Try using the STAR method, which is best for behavioral interview questions. Remember to reference specific examples, like which skills you used and your direct impact on your work environment.

7. Ask insightful questions. A job interview isn’t all about you answering questions. Think about questions to ask the hiring manager, and say them with confidence. How much room is there to grow in this position? What does X mean in the job description? It’ll demonstrate your intellectual curiosity and seriousness about the job.

8. Do your research. Before your interview, familiarize yourself with the company. Check out their website and social platforms. Make a note of their mission, company culture, and goals. This way, you’ll feel sure you’ve found a great fit and can demonstrate genuine interest.

9. Speak clearly. The recruiters won’t appreciate responses they can’t hear. Make an effort to articulate your words and speak clearly. Take your time, and remember to breathe. Limit filler words like “um” and “like.” Try recording yourself during mock interviews, listening back and checking for any filler words or muffled sentences.

10. Come prepared. Whether your job interview is over the phone, via video call, or in person, come prepared. Bring copies of your resume and portfolio and have them close by. They’ll serve as a reference in case you forget dates or specific numbers or if you’d like to show the recruiter what you’re talking about

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What to do when the interview is over

Interview tips span every part of the hiring process. They’re useful before, during, and after your job interview. Once you’ve answered all the hiring manager’s questions, continue to show you’re the best person for the job by following up effectively. It’ll remind the recruiter of your skills, work experience, and character. 

Here are a few of the best ways to follow up after a job interview:

  • Write a thank-you email. Within a couple hours of finishing your interview, send the person you talked to a thank-you email or note. Thank them for their time, and mention how you appreciated the opportunity to chat. This is a great way to express your gratitude and leave a good impression.
  • Ask to stay in touch. Even before you find out if you’ve been selected for the job or not, try to stay in touch via email or LinkedIn. You’ll be harder for the recruiter to forget, and it’ll be easier for them to update you about the job.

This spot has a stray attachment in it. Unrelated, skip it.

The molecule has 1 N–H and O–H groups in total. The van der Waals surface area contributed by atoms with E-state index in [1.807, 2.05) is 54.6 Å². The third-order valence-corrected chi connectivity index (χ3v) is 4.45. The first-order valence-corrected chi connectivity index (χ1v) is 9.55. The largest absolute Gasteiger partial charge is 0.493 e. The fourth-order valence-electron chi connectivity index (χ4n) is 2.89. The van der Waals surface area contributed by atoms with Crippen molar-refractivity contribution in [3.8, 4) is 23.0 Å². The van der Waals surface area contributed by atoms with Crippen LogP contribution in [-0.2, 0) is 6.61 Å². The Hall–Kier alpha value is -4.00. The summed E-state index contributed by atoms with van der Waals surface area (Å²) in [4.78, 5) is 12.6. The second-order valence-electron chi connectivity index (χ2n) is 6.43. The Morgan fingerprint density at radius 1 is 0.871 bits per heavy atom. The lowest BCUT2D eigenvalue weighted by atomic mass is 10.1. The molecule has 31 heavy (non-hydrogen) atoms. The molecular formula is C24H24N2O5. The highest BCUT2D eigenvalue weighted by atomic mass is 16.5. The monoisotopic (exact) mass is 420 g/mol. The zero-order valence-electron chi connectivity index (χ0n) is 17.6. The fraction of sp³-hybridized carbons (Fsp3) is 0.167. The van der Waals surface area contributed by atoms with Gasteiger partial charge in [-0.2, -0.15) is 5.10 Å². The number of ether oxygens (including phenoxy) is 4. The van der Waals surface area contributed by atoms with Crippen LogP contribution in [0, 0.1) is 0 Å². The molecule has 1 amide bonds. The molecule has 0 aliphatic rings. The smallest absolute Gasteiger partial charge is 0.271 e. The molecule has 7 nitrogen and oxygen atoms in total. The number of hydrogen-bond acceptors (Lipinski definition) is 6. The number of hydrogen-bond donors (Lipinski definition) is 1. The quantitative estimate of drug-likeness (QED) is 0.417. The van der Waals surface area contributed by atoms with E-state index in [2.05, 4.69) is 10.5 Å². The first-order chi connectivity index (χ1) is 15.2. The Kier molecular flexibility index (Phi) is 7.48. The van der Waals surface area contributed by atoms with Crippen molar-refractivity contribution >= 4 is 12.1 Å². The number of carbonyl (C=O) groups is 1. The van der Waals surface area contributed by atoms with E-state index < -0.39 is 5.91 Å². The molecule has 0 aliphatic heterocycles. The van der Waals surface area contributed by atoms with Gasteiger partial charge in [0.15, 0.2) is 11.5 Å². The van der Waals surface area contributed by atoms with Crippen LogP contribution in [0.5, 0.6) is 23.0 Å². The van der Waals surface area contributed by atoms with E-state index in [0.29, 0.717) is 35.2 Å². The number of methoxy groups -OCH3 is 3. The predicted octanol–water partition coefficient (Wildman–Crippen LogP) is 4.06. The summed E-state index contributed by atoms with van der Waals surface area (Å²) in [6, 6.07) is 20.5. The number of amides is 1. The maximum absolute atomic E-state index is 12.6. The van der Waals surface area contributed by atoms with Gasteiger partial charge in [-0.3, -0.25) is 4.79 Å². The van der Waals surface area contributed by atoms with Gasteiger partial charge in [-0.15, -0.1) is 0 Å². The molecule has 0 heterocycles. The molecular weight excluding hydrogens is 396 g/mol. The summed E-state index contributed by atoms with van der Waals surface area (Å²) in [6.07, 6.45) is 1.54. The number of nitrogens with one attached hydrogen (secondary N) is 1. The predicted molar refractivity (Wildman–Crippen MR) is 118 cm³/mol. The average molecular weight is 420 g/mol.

• Reiterate your interest. Aside from your thank-you note, don’t be afraid to follow up with the recruiter and ask about your application. It’s an opportunity to express your interest and remind them of your skills. 
  • Ask for feedback. No matter the preparation, sometimes an opportunity isn’t meant to be. Don’t hesitate to ask for feedback on your interviewing skills. The recruiter might make suggestions that point you in a better direction for the future or validate skills you’ve been working to improve.

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When you’re the interviewer

We’ve talked a lot about being interviewed. What happens when you’re the one conducting the interview? 

As an interviewer, you still need to be prepared, speak clearly, and arrive on time. But you have other skills to keep in mind. You’re responsible for guiding the interview and staying on schedule. 

If someone can’t convince you they’re the best candidate for the job in 30 minutes, you might be asking the wrong questions. Use a balance of behavioral questions to gauge how a candidate’s instincts fit your workplace. Ask about their past experiences, like when they’ve made mistakes, to see how honest they are and if they can reference their growth or efforts to improve.

Here are a few more things to keep in mind when conducting an interview:

  • Prepare a list of questions and the space where you’ll conduct the interview. 
  • Make the interviewee feel comfortable and welcome. 
  • Avoid jumping to conclusions or making assumptions about the interviewee. 
  • Answer any questions and reply back to follow-up emails quickly. 

For the future

While learning these 10 interview skills might feel overwhelming, the fact that you’re ready and willing to improve already gives you a leg up. With practice, you’ll be more than prepared to handle the prep, questions, and follow-up for your next job interview. 

Practice makes better, not perfect. There will always be new ways of learning how to improve your interview skills, but keeping a growth mindset and accepting feedback will help over time — when you land your dream job, it’ll be worth it.

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Published November 2, 2022

Maggie Wooll

Managing Editor